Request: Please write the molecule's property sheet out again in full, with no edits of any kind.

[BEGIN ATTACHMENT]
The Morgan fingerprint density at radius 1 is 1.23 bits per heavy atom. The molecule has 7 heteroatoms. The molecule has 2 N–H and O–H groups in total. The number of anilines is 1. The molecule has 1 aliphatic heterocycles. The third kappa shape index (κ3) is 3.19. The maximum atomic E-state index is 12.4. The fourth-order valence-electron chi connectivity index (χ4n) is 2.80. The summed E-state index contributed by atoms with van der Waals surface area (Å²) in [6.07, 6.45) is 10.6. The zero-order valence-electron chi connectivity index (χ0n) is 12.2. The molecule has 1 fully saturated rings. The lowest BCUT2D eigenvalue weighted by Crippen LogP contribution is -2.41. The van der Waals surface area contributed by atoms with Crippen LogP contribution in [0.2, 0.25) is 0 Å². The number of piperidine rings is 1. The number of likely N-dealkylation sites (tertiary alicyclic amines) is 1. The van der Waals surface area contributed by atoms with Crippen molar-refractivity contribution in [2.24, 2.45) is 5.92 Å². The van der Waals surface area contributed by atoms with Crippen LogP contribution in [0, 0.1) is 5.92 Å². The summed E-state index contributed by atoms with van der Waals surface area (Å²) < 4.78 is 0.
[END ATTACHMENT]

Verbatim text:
The Morgan fingerprint density at radius 1 is 1.23 bits per heavy atom. The molecule has 7 heteroatoms. The molecule has 2 N–H and O–H groups in total. The number of anilines is 1. The molecule has 1 aliphatic heterocycles. The third kappa shape index (κ3) is 3.19. The maximum atomic E-state index is 12.4. The fourth-order valence-electron chi connectivity index (χ4n) is 2.80. The summed E-state index contributed by atoms with van der Waals surface area (Å²) in [6.07, 6.45) is 10.6. The zero-order valence-electron chi connectivity index (χ0n) is 12.2. The molecule has 1 fully saturated rings. The lowest BCUT2D eigenvalue weighted by Crippen LogP contribution is -2.41. The van der Waals surface area contributed by atoms with Crippen LogP contribution in [0.2, 0.25) is 0 Å². The number of piperidine rings is 1. The number of likely N-dealkylation sites (tertiary alicyclic amines) is 1. The van der Waals surface area contributed by atoms with Crippen molar-refractivity contribution in [2.24, 2.45) is 5.92 Å². The van der Waals surface area contributed by atoms with Crippen LogP contribution in [0, 0.1) is 5.92 Å². The summed E-state index contributed by atoms with van der Waals surface area (Å²) < 4.78 is 0.